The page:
Prayer vs. Hard Work

That about covers it.

(via Miscellanea)

  • http://skepticsplay.blogspot.com/ miller

    Actually, prayer is looking pretty good now. :P

  • Stephen P

    Now that is one I’d like to see on a billboard.

  • http://diaphanus.livejournal.com/ Ian Andreas Miller

    “The hands that help are better far than the lips that pray.” – Robert G. Ingersoll.

  • http://blueollie.wordpress.com ollie

    Ok, Devil’s advocate here (bad term, I know)

    Prayer can be helpful if one uses it to calm and steady themselves (e. g., CS Lewis is supposed to have said “I pray because it changes ME”).

    Think of what many athletes do just prior to competition (where they concentrate, imagine themselves doing well, etc.)

    Of course, one still has to do the work correctly.

    Or, in other words, prayer might help you design a better bridge (if you pray prior to doing the hard work of designing) but it won’t keep a poorly designed bridge from falling down.

    It is a bit like yoga: I don’t believe in any religious aspect of yoga, but when I do yoga regularly I get far fewer aches and pains.

  • Pingback: I was planning to sleep in « blueollie

  • http://www.otmatheist.com hoverFrog

    I disagree. Prayer isn’t necessarily quick or free. I’d go so far as to say that prayer has a huge cost despite the calming effect it has on some.

  • http://postrapturepost@gmail.com josh

    another devil’s advocate guy here: if you are religious and believed prayer fixes things then all the boxes in the left hand column would be checked, and prayer would be an ideal choice.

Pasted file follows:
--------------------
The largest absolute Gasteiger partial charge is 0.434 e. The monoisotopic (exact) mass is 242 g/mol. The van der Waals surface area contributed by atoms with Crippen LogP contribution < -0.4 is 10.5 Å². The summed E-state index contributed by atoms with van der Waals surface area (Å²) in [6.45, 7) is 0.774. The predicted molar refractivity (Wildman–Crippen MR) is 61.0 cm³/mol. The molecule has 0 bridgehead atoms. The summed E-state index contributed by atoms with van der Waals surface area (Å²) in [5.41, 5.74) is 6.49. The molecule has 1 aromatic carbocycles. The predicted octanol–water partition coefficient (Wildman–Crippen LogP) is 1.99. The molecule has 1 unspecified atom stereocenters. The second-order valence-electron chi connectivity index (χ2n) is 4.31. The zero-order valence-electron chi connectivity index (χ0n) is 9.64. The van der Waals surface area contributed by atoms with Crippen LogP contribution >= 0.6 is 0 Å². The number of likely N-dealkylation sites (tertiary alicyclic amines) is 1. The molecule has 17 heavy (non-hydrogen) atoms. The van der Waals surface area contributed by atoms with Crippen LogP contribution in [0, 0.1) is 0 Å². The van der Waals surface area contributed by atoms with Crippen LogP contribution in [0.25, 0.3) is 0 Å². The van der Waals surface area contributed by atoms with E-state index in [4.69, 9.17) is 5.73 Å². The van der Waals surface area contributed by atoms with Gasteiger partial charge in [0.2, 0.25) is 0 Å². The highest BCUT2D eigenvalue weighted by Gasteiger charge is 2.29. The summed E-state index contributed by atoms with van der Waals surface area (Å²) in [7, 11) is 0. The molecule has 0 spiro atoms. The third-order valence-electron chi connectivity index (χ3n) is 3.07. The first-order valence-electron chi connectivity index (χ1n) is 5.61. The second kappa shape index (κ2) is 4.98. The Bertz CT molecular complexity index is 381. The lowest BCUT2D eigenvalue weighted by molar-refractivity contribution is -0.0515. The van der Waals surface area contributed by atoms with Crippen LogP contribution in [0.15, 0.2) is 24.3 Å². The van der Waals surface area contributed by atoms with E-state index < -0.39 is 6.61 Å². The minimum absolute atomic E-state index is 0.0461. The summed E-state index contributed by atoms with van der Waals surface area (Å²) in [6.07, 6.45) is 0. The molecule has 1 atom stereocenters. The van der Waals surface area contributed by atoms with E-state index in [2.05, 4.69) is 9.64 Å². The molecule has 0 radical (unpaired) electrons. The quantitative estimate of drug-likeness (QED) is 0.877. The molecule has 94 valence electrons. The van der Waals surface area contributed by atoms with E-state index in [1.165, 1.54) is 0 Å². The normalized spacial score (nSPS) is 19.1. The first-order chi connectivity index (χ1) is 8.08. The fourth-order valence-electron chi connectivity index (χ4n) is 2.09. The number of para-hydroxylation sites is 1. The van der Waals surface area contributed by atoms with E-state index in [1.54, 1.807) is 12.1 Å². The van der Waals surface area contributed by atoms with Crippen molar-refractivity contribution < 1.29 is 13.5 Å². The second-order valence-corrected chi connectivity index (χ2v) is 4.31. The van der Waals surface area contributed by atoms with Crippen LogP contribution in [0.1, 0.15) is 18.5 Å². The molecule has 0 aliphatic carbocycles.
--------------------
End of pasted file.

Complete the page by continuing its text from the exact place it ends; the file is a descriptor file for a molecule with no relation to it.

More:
of course, in real life prayer obviously does nothing…

  • bobk

    devil’s advocate continued…i agree with josh in that regardless of whether God does exist a believer would be moved to benevolent acts.

    The chart does not reflect the believers position. At best it seems like a straw man and isn’t a very good argument.

    Then again I suppose it isn’t intended to be.

  • http://www.medeafication.blogspot.com medea

    I’m with Ollie. I think that prayer/positive thinking/meditation do work in some ways. Those people who use prayer as a time to reflect, to ask for strength, to choose a method for dealing with problems or even to recognize their problems are a step ahead of those who don’t. That’s one thing I miss about being a practicing Catholic – time to reflect on my day, to put my thoughts in order, to prioritize the people and things in my life that I cherish and to take stock of the good things I have. I have to make time for it now, but now I don’t feel bad about doing it in the bath because I know god isn’t a big pervert watching me!
    Those people who use prayer as a cop-out or to absolve themselves of responsibility are the ones who are denying themselves a great opportunity.

  • wolfwing

    You could put the same here for repetense and forgiveness from god. It’s something I’ve been debating the last while, but works with prayer and pretence. By praying and asking god for forigveness…it’s like, I don’t have to do anytihng myself god will, I don’t have to pay for my mistakes and crimes, I don’t have to make a effort to help others because god will do it all for me. How is this a just and moral system?

  • Rochelle

    Prayer is more than sitting back and waiting for things to happen. The point of prayer is not to just let God do all of the work for you. You work very hard on the problem at hand. You do everything thing you possibly can, then you ask for help and God steps in to pick up the slack. You are responsible too.


CLOSE | X

HIDE | X